Home Language Words that ought to have opposites, but don’t

Words that ought to have opposites, but don’t

Words that ought to have opposites, but don’t

Many words have opposites, and we learn many of them in the classroom. Blunt and sharp, odd and even, private and public, thick and thin. Some words have several opposites eg. modern, new, young are opposites of old. The literary term for these words are antonyms, though grammarians would say that some antonyms are not strictly opposites. For example, parent and child, teach and learn, doctor and patient, floor and ceiling, are only opposites when used in the context of their relationship.

There are also opposites formed by the use of prefixes such as dis-ex-im-in-irr-non-un-, eg. able and unableconformist and nonconformist, discreet and indiscreetfortunate and unfortunate.

In The Code of the Woosters published in 1938, P G Wodehouse wrote ‘He spoke with a certain what-is-it in his voice, and I could see that, if not actually disgruntled, he was far from being gruntled’. Here ‘gruntled’ is used as an opposite to humorous effect, but in fact ‘gruntle’ by the end of the 16th century came to mean grumbling or complaining, so the dis- prefix intensifies the original word rather than creating an opposite.

Prompted by my sister-in-law who has an interest in such things, there are quite a number of negative words which when the prefix such as dis- or un- is removed, don’t have an opposite. Someone can be described as unkemptunrulydisconsolate or uncouth, but we don’t usually say that they are kemptrulyconsolate or couth.

Here are some other words that use prefixes but which don’t have opposites.

defenestrate, dejected,  disdain, disgruntled, disrupt, impetuous, impromptu, inane, incessant, inchoate, incognito, incommunicado, indescribably, indomitable, ineffable, infernal, infinity, inhibited, innocuous, insidious, insipid, insouciant, intact, invert, misgiving, misnomer, nonchalant, noncommittal, nondescript, nonpareil, nonplussed, nonsensical, unbeknownst, ungainly, unravel, unscathedunstinting, unswerving, untold, untrammelled, untoward.

And here are some words where the positive forms are rare or have fallen out of popular usage.

disarray, disconcerting, immaculate, impeccable, inadvertent, incapacitated, incorrigible, inevitable, innocent, inordinate, inscrutable, insensate, insufferable, interminable, unbridled, unflappable, unfurl, unmitigated, unrequited, unthinkable, unwieldy, unwittingly

These can all be described as unpaired words. Curiously, where the positive form previously existed, it is often the negative that has survived, as if we find negative words more useful and hence more enduring. Unkempt was derived from the Old English word kemb, ‘comb’, and its usual negative form was unkembed. But by 1580 unkempt was used to mean ‘inelegant language’; by the eighteenth century it meant ‘uncombed’ or ‘dishevelled’, and it took on its stronger sense of ‘not cared for’ in the middle of the nineteenth century. Unruly was formed as the opposite of ruly, an adjective from about 1400 meaning ‘law-abiding’. Then unruly meant ‘ungovernable’ or ‘disorderly’, whereas now it is ‘difficult to control’.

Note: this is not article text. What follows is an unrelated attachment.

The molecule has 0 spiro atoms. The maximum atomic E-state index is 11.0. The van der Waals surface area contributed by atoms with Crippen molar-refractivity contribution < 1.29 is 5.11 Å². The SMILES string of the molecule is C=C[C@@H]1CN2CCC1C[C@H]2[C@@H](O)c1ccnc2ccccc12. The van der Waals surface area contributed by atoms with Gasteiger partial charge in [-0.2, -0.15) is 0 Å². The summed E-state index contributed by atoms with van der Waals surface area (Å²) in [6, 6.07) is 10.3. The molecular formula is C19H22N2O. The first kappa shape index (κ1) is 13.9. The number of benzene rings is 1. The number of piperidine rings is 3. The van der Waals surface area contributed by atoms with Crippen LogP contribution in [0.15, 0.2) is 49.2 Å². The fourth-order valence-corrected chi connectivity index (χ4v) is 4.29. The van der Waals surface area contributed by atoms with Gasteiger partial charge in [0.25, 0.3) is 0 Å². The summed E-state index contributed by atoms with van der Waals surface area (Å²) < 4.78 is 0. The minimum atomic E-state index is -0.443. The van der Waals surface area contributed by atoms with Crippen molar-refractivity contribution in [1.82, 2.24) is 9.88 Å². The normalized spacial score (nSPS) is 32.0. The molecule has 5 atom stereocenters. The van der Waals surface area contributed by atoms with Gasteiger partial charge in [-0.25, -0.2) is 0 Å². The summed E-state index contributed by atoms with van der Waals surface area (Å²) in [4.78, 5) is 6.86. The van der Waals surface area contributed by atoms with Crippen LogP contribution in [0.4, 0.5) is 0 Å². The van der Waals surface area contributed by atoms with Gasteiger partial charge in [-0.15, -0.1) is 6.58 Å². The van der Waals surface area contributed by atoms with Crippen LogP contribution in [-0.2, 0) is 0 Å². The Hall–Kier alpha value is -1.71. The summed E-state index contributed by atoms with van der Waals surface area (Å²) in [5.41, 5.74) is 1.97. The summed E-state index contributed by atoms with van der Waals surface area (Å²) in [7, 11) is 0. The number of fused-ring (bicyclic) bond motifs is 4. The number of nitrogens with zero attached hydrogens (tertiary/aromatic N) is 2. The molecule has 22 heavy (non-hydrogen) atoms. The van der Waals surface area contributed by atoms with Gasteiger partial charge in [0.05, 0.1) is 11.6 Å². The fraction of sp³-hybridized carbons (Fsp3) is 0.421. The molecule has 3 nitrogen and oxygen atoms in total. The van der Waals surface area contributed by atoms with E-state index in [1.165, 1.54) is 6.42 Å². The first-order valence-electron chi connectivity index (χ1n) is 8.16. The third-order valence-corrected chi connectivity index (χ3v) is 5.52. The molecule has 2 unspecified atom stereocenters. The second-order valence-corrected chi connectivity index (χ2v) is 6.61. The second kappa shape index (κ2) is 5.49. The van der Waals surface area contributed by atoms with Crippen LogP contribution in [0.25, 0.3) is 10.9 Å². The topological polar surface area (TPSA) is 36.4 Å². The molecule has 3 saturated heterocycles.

Ungainly came into use around 1600, and was derived from its opposite gainly. In 1300, gainly, not a common word, had meant ‘straight’ or ‘near’, but quickly took on a figurative sense when applied to people of ‘well-disposed’ or ‘kindly’, or ‘useful’ when applied to objects. Thus ungainly meant ‘awkward’ or ‘ungraceful’, but gainly fell out of use. Untoward was formed from a medieval sense of toward that was applied to young people of ‘promising’ or ‘moving forward’ (in ability), and it meant ‘stubborn’ or ‘disinclined’ (to work). It developed its modern meaning of ‘unseemly’ or ‘perverse’ from about 1630. The origin of a negative word is often therefore quite complex with the negative form sometimes coming to mean something quite different from its positive obsolete predecessor.

Sometimes because a prefixed word has come from another language, it only appears to be unpaired. In the case of dishevelled or dismayed, there never was shevelled or mayed, as the words come from the Old French deschevelé and desmaier. Similarlyinert has never had an opposite, ert, as the word comes from the Latin, ineptus, meaning ‘unsuited, absurd, foolish’.

The suffixes –ful and -less when added to the same stem can form opposites eg. careful and carelesslawful and lawlessshameful and shameless. But on the other hand there are many words ending in -less for which the corresponding antonym which ends in -ful does not exist, and vice versa eg. ageless, awful, bashful, countless, deceitfulgormlesshapless,humourlesspennilessruthlessskilfultoothless and voiceless. In fact there are far more unpaired words ending in –ful or –less, than there are paired words, as can been seen in this list.

And there are oddities. Inflammable and flammable are not opposites. They mean the same thing. If a material won’t burn easily you might say it is non-flammable (though not unflammable). In the 1920s, flammable began to replace the original word inflammablebecause of concern that people might think that inflammable meant not-flammable. And the opposite of indefatigable, which means untiring and not willing to admit defeat, is not defatigable, but fatigable, a word which is rarely heard, meaning subject to fatigue. Which you might feel if you read every single word of this post.

Other posts about words.


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